Illinois-based car company DriveSure became the victim of a data breach last December 19, 2020, reports Info Security Magazine. This cybersecurity incident resulted in the vulnerability of around 3.2 million client information as it was posted on a dark web forum.
DriveSure is a car company and car dealership service based in the United States owned by Krex. CISO Mag states that the company specializes in providing its clients with employee training programs. It also dabbles in customer retention and building customer relationships and handling client data.
The data security incident was only discovered on January 4, 2021, states Info Security and as reported by Risk Based Security. The threat actor dubbed as “pompompurin” posted and advertised the files in an underground hacking forum on the dark web called Raidforums.
Based on the findings of Risk Based Security, “One leaked folder totalled 22GB and included the company’s MySQL databases, exposing 91 sensitive databases. The databases range from detailed dealership and inventory information, revenue data, reports, claims, and client data.”
In addition, Risk Based Security also found that “the second compromised folder contained 11,474 files in 105 folders and amassed to 5.93GB. Self-identified as ‘parser files,’ they appear to be logs and backups of their databases and contain the same information listed in the previously mentioned SQL databases, adding to the trove of data.”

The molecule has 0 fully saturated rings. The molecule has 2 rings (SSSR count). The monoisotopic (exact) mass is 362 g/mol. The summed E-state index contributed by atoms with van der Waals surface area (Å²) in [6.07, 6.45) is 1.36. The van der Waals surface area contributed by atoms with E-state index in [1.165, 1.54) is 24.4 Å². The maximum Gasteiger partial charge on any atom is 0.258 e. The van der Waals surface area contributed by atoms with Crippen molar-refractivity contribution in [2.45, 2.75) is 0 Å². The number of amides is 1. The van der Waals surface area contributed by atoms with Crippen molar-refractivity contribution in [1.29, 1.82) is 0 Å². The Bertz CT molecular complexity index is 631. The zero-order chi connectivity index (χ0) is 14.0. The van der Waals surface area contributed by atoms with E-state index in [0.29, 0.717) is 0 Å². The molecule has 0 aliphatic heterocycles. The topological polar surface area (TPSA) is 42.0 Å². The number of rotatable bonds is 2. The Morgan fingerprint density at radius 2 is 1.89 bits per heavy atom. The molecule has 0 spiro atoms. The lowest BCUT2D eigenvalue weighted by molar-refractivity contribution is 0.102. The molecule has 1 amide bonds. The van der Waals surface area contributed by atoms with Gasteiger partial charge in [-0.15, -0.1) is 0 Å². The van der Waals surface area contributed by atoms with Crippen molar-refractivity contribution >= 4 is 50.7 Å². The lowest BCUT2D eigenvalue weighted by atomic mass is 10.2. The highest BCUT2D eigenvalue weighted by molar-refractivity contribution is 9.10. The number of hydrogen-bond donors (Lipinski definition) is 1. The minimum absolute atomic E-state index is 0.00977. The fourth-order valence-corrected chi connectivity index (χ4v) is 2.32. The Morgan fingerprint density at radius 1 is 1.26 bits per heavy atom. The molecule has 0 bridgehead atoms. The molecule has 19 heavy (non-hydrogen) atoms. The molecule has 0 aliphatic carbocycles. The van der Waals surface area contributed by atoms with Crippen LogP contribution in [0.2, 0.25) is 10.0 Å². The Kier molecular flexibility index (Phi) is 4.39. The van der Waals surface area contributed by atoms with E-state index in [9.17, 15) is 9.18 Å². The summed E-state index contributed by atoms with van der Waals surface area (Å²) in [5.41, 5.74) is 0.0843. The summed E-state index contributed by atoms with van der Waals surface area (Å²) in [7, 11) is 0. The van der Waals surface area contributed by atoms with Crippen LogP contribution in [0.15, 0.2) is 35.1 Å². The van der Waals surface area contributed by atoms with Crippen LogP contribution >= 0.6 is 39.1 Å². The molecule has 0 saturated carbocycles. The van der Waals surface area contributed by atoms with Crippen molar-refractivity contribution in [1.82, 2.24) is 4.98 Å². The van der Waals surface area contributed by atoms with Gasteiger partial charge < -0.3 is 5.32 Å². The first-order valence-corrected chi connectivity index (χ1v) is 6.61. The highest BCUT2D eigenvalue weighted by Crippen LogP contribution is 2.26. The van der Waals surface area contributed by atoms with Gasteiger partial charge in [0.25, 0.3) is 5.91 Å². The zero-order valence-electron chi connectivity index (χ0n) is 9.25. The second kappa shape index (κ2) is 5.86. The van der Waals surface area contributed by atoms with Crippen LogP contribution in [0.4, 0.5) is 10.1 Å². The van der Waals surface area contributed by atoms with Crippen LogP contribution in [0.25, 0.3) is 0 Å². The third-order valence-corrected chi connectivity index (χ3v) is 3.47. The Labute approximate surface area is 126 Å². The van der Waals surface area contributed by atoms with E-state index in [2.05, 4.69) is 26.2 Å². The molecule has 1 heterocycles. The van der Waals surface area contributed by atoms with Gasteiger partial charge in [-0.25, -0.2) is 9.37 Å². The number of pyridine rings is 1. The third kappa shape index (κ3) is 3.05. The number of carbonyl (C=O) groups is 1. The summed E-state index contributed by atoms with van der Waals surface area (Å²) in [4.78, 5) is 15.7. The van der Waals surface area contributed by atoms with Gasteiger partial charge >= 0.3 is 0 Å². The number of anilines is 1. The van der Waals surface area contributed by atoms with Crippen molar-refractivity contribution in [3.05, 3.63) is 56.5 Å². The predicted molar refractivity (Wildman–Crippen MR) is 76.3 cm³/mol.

Apart from the aforementioned, the cybersecurity incident revealed a separate folder, the third for this incident alone, was also compromised. Spanning 1.56GB, the customer SQL database reportedly contained around 3.2 to 3.3 million email addresses.
Moreover, Info Security Magazine also states that the database in question contained 16,000 .mil and .gov email addresses, showing links to government institutions. Around 5,000 of these email addresses were also found to be in connection to S&P companies.
Besides the email address of 3.2 million customers, the names, home addresses, and phone numbers were also compromised in the cybersecurity incident. Customer exchanges, such as texts and emails with the dealerships and more than 93,000 bycrypt hashed passwords were also made vulnerable.
The findings of Risk Based Security also said that the data breach compromised automobile information, including the model of the vehicle and the car makes. VIN numbers, as well as car service records and dealership records, and damage claims, were also found on the database.
Although the passwords were hashed, Risk Based Security maintained that though this type of protection is stronger compared to protections such as SHA1 and MD5, this would still be reliant on the type of password strength employed by the user.
Given the extent of the breach, cybersecurity researchers say that this could pose harm, giving way to phishing scams and the like to be taken advantage of by threat actors.